Respooling (or spooling for the first time) a nicely limp synthetic line is infinitely easier than doing the same with steel, which has a powerful tendency to twist and coil back on itself. Laying down winch line evenly and tightly is critical to subsequent smooth operation, to avoid tensioned line diving down through gaps in the lower layers. Duncan Barbour, ex-manager of the British Camel Trophy team, reports that the biggest drawback he sees with synthetic line is the tendency to not spool it under sufficient tension—its ease of handling can actually encourage improper technique. A new line should be spooled by pulling another vehicle up a slight incline, not by simply leaning back on the line as you feed it in. (Incidentally, there are a few videos floating around suggesting crossing the line over itself as you spool it, rather than laying it on in even, tight layers. Don't believe them.)
Much has been written and said about the temperature sensitivity of Dyneema. Indeed, when heated to around 175 degrees Fahrenheit, it begins to lose tensile strength. However, interestingly, once cooled it actually regains full strength. Not until heated beyond the critical point of around 275 degrees do you suddenly find yourself with a irretrievable blob of molten plastic. That lower mark—possibly even the higher one—can be an issue if your planetary-gear winch has a brake inside the drum. If so, you should freespool when pulling line rather than powering out, and use caution when reversing a vehicle down a slope, to avoid prolonged braking. (Thor Jonsson at Viking Off Road once had a fellow return a broken Dyneema line and demand a refund. Interrogation revealed that the guy had lowered a half-dozen of his buddies’ trucks in succession down a steep ravine using an internally braked winch—and also that the winch itself had burned out.) Many planetary-gear winches now come with external brakes, which eliminate the problem. It’s also not an issue with the spur-drive Warn 8274 or the worm-drive Superwinch Husky. If you already own a winch with an internal brake, you can buy a sheath that will help protect the inside wrap of the line.
Steel-cable Luddites like to frown and speak darkly about the chemical sensitivity of synthetic winch line. I can’t remember the last time I spilled hydrochloric acid on my winch, or dragged line through a pool of trichloroethylene, but this chart (courtesy Marlow Ropes) should ease your mind (HMPE refers to High Molecular-weight PolyEthylene, which is what Dyneema is):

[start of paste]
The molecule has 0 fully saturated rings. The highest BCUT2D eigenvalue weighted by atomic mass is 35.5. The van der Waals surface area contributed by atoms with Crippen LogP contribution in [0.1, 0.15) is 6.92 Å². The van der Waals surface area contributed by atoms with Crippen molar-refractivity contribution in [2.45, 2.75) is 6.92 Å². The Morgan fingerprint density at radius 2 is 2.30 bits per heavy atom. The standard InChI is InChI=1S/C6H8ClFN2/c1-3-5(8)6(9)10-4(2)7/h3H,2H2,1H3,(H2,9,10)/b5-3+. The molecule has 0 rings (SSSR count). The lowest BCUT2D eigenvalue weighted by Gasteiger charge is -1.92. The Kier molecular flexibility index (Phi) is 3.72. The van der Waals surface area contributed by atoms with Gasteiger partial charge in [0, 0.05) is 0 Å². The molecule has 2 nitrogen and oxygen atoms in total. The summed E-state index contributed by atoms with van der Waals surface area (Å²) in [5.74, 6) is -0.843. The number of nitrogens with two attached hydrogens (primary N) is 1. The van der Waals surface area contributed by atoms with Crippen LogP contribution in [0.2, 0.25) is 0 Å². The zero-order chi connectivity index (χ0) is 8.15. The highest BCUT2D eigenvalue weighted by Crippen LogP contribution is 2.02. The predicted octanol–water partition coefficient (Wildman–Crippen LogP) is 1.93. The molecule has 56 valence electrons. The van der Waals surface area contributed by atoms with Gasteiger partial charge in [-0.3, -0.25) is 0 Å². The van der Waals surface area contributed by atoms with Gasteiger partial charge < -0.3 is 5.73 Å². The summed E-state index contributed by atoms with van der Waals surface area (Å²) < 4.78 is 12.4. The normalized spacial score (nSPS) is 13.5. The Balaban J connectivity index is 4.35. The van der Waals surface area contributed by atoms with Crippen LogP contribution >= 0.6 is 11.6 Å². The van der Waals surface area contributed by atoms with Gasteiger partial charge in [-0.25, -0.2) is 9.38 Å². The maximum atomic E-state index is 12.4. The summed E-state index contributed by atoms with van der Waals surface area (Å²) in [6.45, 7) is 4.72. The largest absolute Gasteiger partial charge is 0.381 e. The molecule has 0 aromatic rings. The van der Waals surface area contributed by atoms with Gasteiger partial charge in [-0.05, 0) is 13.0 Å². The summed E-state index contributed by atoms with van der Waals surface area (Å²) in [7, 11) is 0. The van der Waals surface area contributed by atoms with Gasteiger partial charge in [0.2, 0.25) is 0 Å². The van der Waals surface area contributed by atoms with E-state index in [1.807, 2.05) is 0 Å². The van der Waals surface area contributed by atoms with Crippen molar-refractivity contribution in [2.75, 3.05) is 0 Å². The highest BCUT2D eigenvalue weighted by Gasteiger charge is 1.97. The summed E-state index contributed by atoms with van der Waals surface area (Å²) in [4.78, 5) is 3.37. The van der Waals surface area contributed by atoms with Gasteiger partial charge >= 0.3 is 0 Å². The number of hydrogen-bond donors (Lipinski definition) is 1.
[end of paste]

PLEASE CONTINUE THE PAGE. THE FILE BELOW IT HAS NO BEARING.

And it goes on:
What else? Sun exposure worries some; in fact, Dyneema is extremely resistant to UV degradation. If you park your vehicle in the open in Arizona and fret about it, get a winch cover. And yes—you should periodically maintain your Dyneema line. If you frequently winch in abrasive conditions—sand, mud—it pays to occasionally wash it in a bucket of mild detergent, sqeezing apart the braid to flush out debris (some people simply powerwash it at a commercial car wash, although this is not recommended).
In use, make sure you avoid running the tensioned line over sharp objects. This requires envisioning the entire pull you’re going to make, not just the initial layout—angles change, and a rock safely out of the way when you begin might not be partway through. If you can’t avoid running the line over an edge, use the section of sheathing supplied on most Dyneema lines to protect it—and add a floor mat or something else as well if possible. Avoid standing on the line, as it grinds in abrasives. If you switch from steel line to Dyneema, make sure your fairlead, whether hawse or roller, has no burrs or rough spots (there’s absolutely no reason not to use a roller fairlead with synthetic line, spurious anecdotes to the contrary). The same goes for the winch’s drum and your pulley blocks. As with any line, the radius of a roller, hawse opening, or pulley should if possible be six times the radius of the rope. Avoid, for example, low-profile hawse fairleads that create a tight bend radius on side pulls.
If you’ve winched with steel cable and switch to Dyneema, you’ll be amazed at the reduction in effort. If you start out with Dyneema and then have to use a winch equipped with steel cable, you’ll feel like you’ve been transported back to 1960—which you have. It’s time to move winching into the 21st century.
*If, God forbid, you decide on this approach, make damn sure your free steel cable is sized appropriately. You don’t want to spool a line off someone’s ATV winch onto your Warn M12000.
**Depending on whom you’re asking, you might be told that “cable” or “line” or “rope” is the only proper term for the stuff a winch pulls with. Look up definitions for each and it’s clear that any will do. I like to mix them up in the same paragraph so as to annoy everyone at least once.